Victor Ochen (Uganda)
Victor Ochen is a Ugandan born and raised in Lira, (Abia – Internally Displaced Peoples) camp in northern Uganda.
He is the founder and director of African Youth Initiative Network (AYINET), he became the first Ugandan and youngest African Nobel Peace Prize nominee, and has been named the United Nations Ambassador for Peace and Justice (representing SDG Goal 16), he is the recipient of African regional and Pan-Commonwealth Youth Worker’s awards, and also recipient of Mundo Negro Fraternity award by the Daniel Comboni Missionaries of Spain, and still among other recognition, Victor has just been appointed as a Global Advisor to the United Nations High Commissioner for Refugees (UNHCR) on Gender, Forced Displacement and Protection.
Professor Julia Davidson, PhD (United Kingdom)
Julia Davidson, PhD (LSE) is Professor of Criminology in the School of Law at Middlesex University and is Co-Director of the Centre for Abuse and Trauma Studies (CATS www.cats-rp.org.uk), she is also Adjunct Professor in the Faculty of Law at Queensland University of Technology, Australia. She is one of the UKs foremost experts on policy, practice and offending in the area of child sexual victimisation with a specific focus on online child sexual exploitation. She plays an active role in key national committees such as the UK Council for Child Internet Safety (Chairs the Evidence Group) and provides expert advice to international organisations such as UNICEF , Europol, the US Sentencing Commission, the US Department of Justice and the UN ITU, she is a member of the Interpol Specialist Crimes against Children Group and is a member of the Europol EC3 Expert Academic Advisory Network, she has recently joined the UK Inquiry into institutional child sexual abuse as a Member of the Academic Advisory Board led by the Hon. Dame Lowell Goddard https://www.iicsa.org.uk/. She has directed a considerable amount of research spanning 30 years. She is currently directing an European Commission funded ISEC study spanning 4 EU countries exploring industry and policing practice in the prevention of online child abuse which includes national surveys of young people regarding their experience of online victimisation http://www.euchildsafetyonlineproject.com/.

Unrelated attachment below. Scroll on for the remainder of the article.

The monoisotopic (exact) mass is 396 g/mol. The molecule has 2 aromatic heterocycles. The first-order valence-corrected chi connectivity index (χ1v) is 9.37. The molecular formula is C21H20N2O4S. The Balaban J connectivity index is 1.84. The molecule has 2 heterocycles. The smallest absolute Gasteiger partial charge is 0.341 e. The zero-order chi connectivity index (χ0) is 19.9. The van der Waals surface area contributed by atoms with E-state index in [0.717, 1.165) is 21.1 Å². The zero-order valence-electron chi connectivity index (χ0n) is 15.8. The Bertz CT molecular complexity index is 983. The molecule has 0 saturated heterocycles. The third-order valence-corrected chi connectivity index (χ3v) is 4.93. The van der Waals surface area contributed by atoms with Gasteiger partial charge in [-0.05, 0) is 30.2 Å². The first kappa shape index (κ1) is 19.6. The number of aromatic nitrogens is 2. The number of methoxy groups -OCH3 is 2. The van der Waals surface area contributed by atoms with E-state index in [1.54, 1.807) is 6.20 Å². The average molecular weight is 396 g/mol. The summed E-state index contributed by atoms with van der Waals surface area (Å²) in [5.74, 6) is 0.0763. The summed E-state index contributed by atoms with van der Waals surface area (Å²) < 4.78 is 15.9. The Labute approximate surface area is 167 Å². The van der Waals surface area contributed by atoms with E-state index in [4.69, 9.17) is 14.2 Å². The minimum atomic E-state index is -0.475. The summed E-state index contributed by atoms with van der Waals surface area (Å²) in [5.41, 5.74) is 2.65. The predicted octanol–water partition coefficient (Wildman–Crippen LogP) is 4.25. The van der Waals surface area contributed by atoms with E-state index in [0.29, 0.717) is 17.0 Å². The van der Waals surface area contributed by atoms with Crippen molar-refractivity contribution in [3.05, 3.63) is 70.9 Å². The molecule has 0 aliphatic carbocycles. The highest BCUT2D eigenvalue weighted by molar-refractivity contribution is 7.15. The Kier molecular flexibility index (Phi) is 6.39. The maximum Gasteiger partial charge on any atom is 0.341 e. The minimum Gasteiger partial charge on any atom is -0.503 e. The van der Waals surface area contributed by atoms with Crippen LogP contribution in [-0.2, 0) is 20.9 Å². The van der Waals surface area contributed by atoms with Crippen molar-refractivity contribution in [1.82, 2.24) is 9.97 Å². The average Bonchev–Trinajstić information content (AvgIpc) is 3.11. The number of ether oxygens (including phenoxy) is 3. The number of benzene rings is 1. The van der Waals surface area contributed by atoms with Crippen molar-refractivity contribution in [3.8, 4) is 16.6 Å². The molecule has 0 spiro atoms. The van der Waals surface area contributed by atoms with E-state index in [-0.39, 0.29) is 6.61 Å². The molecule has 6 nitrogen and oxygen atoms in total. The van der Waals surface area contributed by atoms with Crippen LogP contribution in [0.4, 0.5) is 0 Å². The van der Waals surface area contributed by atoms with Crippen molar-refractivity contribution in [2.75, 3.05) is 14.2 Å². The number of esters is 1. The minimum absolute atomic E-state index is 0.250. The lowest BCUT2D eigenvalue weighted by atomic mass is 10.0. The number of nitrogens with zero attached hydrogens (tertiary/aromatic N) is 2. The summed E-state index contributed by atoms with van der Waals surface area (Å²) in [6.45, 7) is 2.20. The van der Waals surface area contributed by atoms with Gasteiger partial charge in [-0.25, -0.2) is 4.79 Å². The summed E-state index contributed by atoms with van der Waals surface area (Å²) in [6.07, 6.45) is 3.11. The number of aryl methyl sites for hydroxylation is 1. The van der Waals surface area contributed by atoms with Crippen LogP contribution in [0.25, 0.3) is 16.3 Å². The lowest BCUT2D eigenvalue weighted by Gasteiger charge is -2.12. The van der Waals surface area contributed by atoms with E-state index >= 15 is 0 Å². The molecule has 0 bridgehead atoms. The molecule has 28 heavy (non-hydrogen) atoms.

She has worked extensively in the Middle East since 2010 and has aided the Kingdom of Bahrain to develop a National Child protection Internet Safety framework. This work was based upon national research with children, young people and stakeholders; a second follow up research study is currently underway in Bahrain and will be published in 2016. She is also currently co-directing research funded by UNICEF under the WEprotect initiative exploring the effectiveness of legal and practice online child sexual exploitation frameworks in the Middle East and North Africa.
Professor Davidson has worked extensively with the media since 2003 working on live and recorded interviews for the BBC News, BBC World News, ITV, C4, BBC R4 News, BBC R4 Woman’s Hour. She has also worked on documentaries and has published widely in the child Internet safety area, she has written 5 books and many academic articles. She has a PhD in Criminal Justice Policy from the London School of Economics and Political Science and was made Honorary Research Fellow at Royal Holloway University of London in May 2010; she is a Fellow of the UK Higher Education Academy.
Professor Mary Aiken (Ireland)
Mary Aiken is the Director of the Cyber Psychology Research Centre. She is a Distinguished Professor of the Practice of Cyber Analytics at the Asia-Pacific Institute for Resilience and Sustainability (AIRS) anchored at Swansea University UK and Hawaii Pacific University.